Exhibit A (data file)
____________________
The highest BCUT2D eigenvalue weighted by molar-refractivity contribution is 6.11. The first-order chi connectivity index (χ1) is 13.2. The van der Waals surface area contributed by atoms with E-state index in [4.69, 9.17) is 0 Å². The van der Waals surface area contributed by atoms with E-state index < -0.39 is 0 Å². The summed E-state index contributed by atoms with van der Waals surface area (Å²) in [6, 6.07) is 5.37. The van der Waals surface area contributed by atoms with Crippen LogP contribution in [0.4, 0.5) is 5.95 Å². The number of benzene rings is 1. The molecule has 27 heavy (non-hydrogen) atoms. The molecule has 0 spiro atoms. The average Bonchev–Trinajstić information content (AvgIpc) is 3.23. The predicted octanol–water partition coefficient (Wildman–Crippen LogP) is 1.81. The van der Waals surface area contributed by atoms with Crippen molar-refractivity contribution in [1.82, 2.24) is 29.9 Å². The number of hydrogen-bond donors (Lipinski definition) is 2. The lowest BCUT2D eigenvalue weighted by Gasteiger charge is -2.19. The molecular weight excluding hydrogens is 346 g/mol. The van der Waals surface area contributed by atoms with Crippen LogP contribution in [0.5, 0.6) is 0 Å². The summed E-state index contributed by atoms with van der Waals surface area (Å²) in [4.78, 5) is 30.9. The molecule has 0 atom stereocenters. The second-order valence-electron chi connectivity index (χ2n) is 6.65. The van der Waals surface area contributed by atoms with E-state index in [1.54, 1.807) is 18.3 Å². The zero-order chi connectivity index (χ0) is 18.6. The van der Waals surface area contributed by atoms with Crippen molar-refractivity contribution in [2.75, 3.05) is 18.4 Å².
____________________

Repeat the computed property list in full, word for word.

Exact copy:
The highest BCUT2D eigenvalue weighted by molar-refractivity contribution is 6.11. The first-order chi connectivity index (χ1) is 13.2. The van der Waals surface area contributed by atoms with E-state index in [4.69, 9.17) is 0 Å². The van der Waals surface area contributed by atoms with E-state index < -0.39 is 0 Å². The summed E-state index contributed by atoms with van der Waals surface area (Å²) in [6, 6.07) is 5.37. The van der Waals surface area contributed by atoms with Crippen LogP contribution in [0.4, 0.5) is 5.95 Å². The number of benzene rings is 1. The molecule has 27 heavy (non-hydrogen) atoms. The molecule has 0 spiro atoms. The average Bonchev–Trinajstić information content (AvgIpc) is 3.23. The predicted octanol–water partition coefficient (Wildman–Crippen LogP) is 1.81. The van der Waals surface area contributed by atoms with Crippen molar-refractivity contribution in [1.82, 2.24) is 29.9 Å². The number of hydrogen-bond donors (Lipinski definition) is 2. The lowest BCUT2D eigenvalue weighted by Gasteiger charge is -2.19. The molecular weight excluding hydrogens is 346 g/mol. The van der Waals surface area contributed by atoms with Crippen LogP contribution in [0.5, 0.6) is 0 Å². The summed E-state index contributed by atoms with van der Waals surface area (Å²) in [4.78, 5) is 30.9. The molecule has 0 atom stereocenters. The second-order valence-electron chi connectivity index (χ2n) is 6.65. The van der Waals surface area contributed by atoms with E-state index in [1.54, 1.807) is 18.3 Å². The zero-order chi connectivity index (χ0) is 18.6. The van der Waals surface area contributed by atoms with Crippen molar-refractivity contribution in [2.75, 3.05) is 18.4 Å².